The National Museum of Computing

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Not to be confused with Museum of Computing, Swindon.
The National Museum of Computing
The Entrance
Established 2007
Location Bletchley Park, UK
Coordinates 51°59′55″N 0°44′37″W / 51.9985°N 0.7435°W / 51.9985; -0.7435

The National Museum of Computing is a museum in the United Kingdom dedicated to collecting and restoring historic computer systems.[1] The museum is based at Bletchley Park in Milton Keynes, Buckinghamshire and opened in 2007. The building — Block H — was the first purpose-built computer centre in the world, hosting six Colossus computers by the end of World War II.

The museum houses a rebuilt Colossus computer alongside an exhibition of the most complex code cracking activities performed at the Park, along with examples of machines continuing the history of the development of computing from the 1940s to the present day. The museum has a policy of having as many of the exhibits as possible in full working order.

Although located on the Bletchley Park 'campus', The National Museum of Computing is an entirely separate charity with its own fund raising and separate entrance/ticketing. TNMOC receives no public funding and relies on the generosity of donors and supporters.


On display in the museum are many famous early computing era machines, including a rebuild of Colossus Mark 2, a machine that helped break German encryption during World War II.[2] The Colossus rebuild project and related machines are open to visitors seven days a week.

In 1994, a team led by Tony Sale began a reconstruction of a Colossus Mark 2 computer at Bletchley Park. Here, in 2006, Sale supervises the breaking of an enciphered message with the completed machine.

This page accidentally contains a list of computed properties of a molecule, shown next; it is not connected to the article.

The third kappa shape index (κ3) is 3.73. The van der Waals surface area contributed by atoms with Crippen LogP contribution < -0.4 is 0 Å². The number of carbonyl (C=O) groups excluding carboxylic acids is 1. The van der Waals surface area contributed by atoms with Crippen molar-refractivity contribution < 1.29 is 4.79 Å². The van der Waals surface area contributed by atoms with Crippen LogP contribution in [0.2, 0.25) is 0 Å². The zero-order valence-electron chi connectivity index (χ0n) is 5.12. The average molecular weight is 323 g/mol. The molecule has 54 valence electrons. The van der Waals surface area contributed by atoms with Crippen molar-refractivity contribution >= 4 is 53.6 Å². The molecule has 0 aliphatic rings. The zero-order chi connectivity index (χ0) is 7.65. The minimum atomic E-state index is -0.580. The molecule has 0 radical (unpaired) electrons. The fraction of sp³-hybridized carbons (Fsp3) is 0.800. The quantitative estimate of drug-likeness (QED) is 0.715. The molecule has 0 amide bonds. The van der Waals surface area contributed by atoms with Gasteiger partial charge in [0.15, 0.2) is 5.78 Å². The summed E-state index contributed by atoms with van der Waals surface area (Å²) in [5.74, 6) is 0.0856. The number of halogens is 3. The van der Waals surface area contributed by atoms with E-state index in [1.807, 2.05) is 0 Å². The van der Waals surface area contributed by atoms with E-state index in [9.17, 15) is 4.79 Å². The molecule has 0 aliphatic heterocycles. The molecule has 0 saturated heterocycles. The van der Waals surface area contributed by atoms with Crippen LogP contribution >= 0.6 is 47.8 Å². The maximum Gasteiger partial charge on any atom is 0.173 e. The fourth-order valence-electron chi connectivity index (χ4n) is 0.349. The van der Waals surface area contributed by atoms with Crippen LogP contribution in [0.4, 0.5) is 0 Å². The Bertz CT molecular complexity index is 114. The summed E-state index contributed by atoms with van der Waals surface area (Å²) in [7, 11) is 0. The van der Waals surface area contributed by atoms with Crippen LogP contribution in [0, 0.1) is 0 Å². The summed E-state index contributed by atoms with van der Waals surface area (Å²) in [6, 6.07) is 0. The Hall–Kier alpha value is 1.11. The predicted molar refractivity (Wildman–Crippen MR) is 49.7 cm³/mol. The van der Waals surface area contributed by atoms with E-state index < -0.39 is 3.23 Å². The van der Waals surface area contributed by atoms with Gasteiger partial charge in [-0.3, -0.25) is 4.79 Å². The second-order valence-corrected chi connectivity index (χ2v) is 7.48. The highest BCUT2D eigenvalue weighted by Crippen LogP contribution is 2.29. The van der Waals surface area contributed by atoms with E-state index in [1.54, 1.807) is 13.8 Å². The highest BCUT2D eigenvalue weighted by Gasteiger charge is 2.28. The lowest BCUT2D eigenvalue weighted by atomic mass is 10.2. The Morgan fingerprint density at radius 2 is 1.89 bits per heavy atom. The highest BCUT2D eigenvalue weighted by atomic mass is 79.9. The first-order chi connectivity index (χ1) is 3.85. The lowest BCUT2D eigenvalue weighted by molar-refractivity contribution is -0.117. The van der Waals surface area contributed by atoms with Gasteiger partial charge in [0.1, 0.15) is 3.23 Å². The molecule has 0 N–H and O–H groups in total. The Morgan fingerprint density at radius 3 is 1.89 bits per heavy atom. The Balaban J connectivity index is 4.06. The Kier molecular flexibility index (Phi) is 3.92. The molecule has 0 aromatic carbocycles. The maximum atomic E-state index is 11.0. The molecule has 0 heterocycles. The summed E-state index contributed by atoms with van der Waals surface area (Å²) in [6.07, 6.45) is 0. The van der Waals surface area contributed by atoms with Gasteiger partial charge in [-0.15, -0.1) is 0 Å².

The museum also includes the world's oldest working digital computer (the Harwell Dekatron / WITCH), machines from the 1960s such as the Marconi Transistorised Automatic Computer (T.A.C.), Elliott 803 and 905, an ICL 2966 mainframe from the 1980s, a wide range of analogue computers, a hands-on retrocomputing gallery, and several restoration projects such as the PDP-8 and the PDP-11-based air traffic control system from London Terminal Control Centre at West Drayton near London. Further exhibits include mechanical and electronic calculators, a history of slide rules, a pair of Cray super computers, and a personal computing gallery with ten hands-on machines. Visitors can also see a re-creation of the Cambridge University EDSAC computer that is being built and which is expected to be commissioned as a working replica at the end of 2015.

Another area includes a range of electro-mechanical punched card machines. At the end of 2009, an Internet gallery, sponsored by the National Physical Laboratory where packet switching was first developed, was opened, along with a shop and an education room.


The Colossus and Tunny Galleries are open daily.

The rest of the Museum is open to the public every Thursday, Saturday and Sunday afternoons and most bank holidays, and by appointment for groups only at other times. There are guided tours on Tuesday afternoons, Thursday mornings and other times. There is a modest admission charge to the museum to help cover overheads (including rent).


TNMOC depends for funding entirely on voluntary and corporate donations and modest admission charges. Fundraising continues and donors have included Bletchley Park Capital Partners, Fujitsu, Google UK, CreateOnline, Ceravision, Insight software, PGP Corporation, IBM, NPL, HP Labs, BCS, Black Marble, and the School of Computer Science at the University of Hertfordshire.

The museum is managed by the Codes and Ciphers Heritage Trust, a registered charity,[3] with employed and volunteer staff. The title The National Museum of Computing is an operating name.


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